Oakland Athletics catcher Jonathan Lucroy looks to the dugout for a sign against the Giants at AT&T Park on Friday, July 13, 2018. (Kevin N. Hume/S.F. Examiner)

Oakland Athletics catcher Jonathan Lucroy looks to the dugout for a sign against the Giants at AT&T Park on Friday, July 13, 2018. (Kevin N. Hume/S.F. Examiner)

Oakland Athletics Recap: Jonathan Lucroy breaks out as Athletics sweep Blue Jays

OAKLAND — Oakland A’s catcher Jonathan Lucroy was on edge Tuesday night after starting behind the plate in a 6-2 win against the Toronto Blue Jays. He wanted to play again, and he knew manager Bob Melvin would try to rest him for Wednesday’s series finale.

What happened next is up for debate.

Melvin said Lucroy begged him to be in the lineup. Lucroy said he demanded it. Either way, he started and went 3-for-4 with four RBIs, lifting Oakland to an 8-3 win that sealed a sweep of the Blue Jays.

“Look, we have a chance here to do something,” Lucroy said. “Whenever you have the chance to win, you take full advantage of that chance. I told [Melvin], ‘If we have a chance to win, I want to be in there.’”

The A’s are now tied with the Seattle Mariners for the second AL Wild Card spot. Lucroy’s recent production has helped Oakland chase down Seattle from an eight-game deficit on July 1. He wants to build on his best stretch in recent memory, which means playing regularly.

Before last week, Lucroy had not produced more than four RBIs in a series this year, and his .604 on-base-plus-slugging percentage represented the worst mark of his career. So despite a long track record of hitting success with the Milwaukee Brewers, which included All-Star appearances in 2014 and 2016, Melvin has often deployed Lucroy near the bottom of the order.

But Lucroy, who said his swing hasn’t felt right in two years, now has at least five RBIs in two of the past three series. He drove in seven runs against the Blue Jays (48-59), and his OPS is up to .640. He said he’s becoming used to his spot lower in the lineup, and his swing is starting to feel better.

On Wednesday, Lucroy roped a two-run single down the right field line, drove an RBI double to left and then added an RBI single to right. Melvin believes the outburst could lead to a sustained hot stretch. After all, Lucroy was a better second-half hitter in 2016 and 2017.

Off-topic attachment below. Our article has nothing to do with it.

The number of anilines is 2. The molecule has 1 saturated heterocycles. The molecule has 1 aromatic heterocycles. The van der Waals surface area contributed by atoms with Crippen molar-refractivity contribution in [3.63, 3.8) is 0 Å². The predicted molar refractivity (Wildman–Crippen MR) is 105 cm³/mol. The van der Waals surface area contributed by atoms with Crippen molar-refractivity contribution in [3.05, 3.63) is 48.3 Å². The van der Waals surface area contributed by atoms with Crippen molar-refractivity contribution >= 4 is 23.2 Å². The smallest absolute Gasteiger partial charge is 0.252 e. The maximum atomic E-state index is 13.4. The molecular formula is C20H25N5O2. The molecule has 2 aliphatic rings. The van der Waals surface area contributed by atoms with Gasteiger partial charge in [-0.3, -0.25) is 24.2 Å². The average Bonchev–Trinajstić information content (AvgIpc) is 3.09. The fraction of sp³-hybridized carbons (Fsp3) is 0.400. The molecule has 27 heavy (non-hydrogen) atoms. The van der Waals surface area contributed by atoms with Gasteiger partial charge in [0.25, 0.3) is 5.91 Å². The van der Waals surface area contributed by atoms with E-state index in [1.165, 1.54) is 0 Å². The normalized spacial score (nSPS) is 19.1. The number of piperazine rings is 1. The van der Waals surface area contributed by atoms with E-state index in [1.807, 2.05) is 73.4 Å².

“There’s probably a little more there as far as the offense goes,” Melvin said. “It’s important to get some rest, but this is a workhorse. Not only is he doing his job behind the plate, but he’s picking up the pace offensively and driving in some runs too.”

Second baseman Franklin Barreto, batting behind Lucroy, went 3-for-4 with a solo home run and a two-run double on Wednesday. Those bottom-of-the-lineup contributions helped the A’s (64-46) chase Blue Jays right-hander Marcus Stroman after just five innings.

“I’m used to [being] three or four [in the batting order] my whole career,” Lucroy said. “But whenever you have that kind of depth in the lineup, it’s devastating for starting pitchers.”

A’s starter Sean Manaea cruised to his 10th win of the year, striking out five and surrendering just one run over six-plus innings. Manaea hasn’t allowed more than three runs in a start since May 30. That career-long stretch of 10 straight starts has brought his ERA down to 3.38. As the ace of a staff otherwise made up of unheralded veterans, his consistency has been crucial for Oakland over the past couple of months.

Melvin hailed the left-hander’s ability to improve his control after losing some velocity over the past couple of seasons. Late in his Wednesday start, Manaea’s fastball was down to 86 mph. Still, he found success with his combination of a fastball, changeup and slider.

“Each start I try to reflect on what I did well that game and build up those things,” Manaea said. “Over the course of the season things have started to come together.”

Blue Jays catcher Russell Martin hit a two-run home run in the eighth, but reliever Lou Trivino prevented Toronto from creeping any closer.

The A’s are now a major league-best 30-10 since June 16. Their latest triumph marked Melvin’s 601st career victory at the helm, pushing him past former manager Art Howe for second-most on the all-time A’s victories list.

With Lucroy reaching a new gear recently and Manaea following the veteran backstop’s lead from the mound, Melvin’s tally could continue to spike over the final two months of the regular season. At least that’s what the A’s are hoping for as they vie for a playoff berth.

“Since [Lucroy] has been here, he’s pretty much taken charge of everything,” Manaea said. “Having a guy like that who’s well prepared and wants to see this team go somewhere … it’s just awesome. Each day he pushes guys to be their best.”franklin barretojonathan lucroyLou TrivinoMLBOakland A'sOakland Athleticssean manaea

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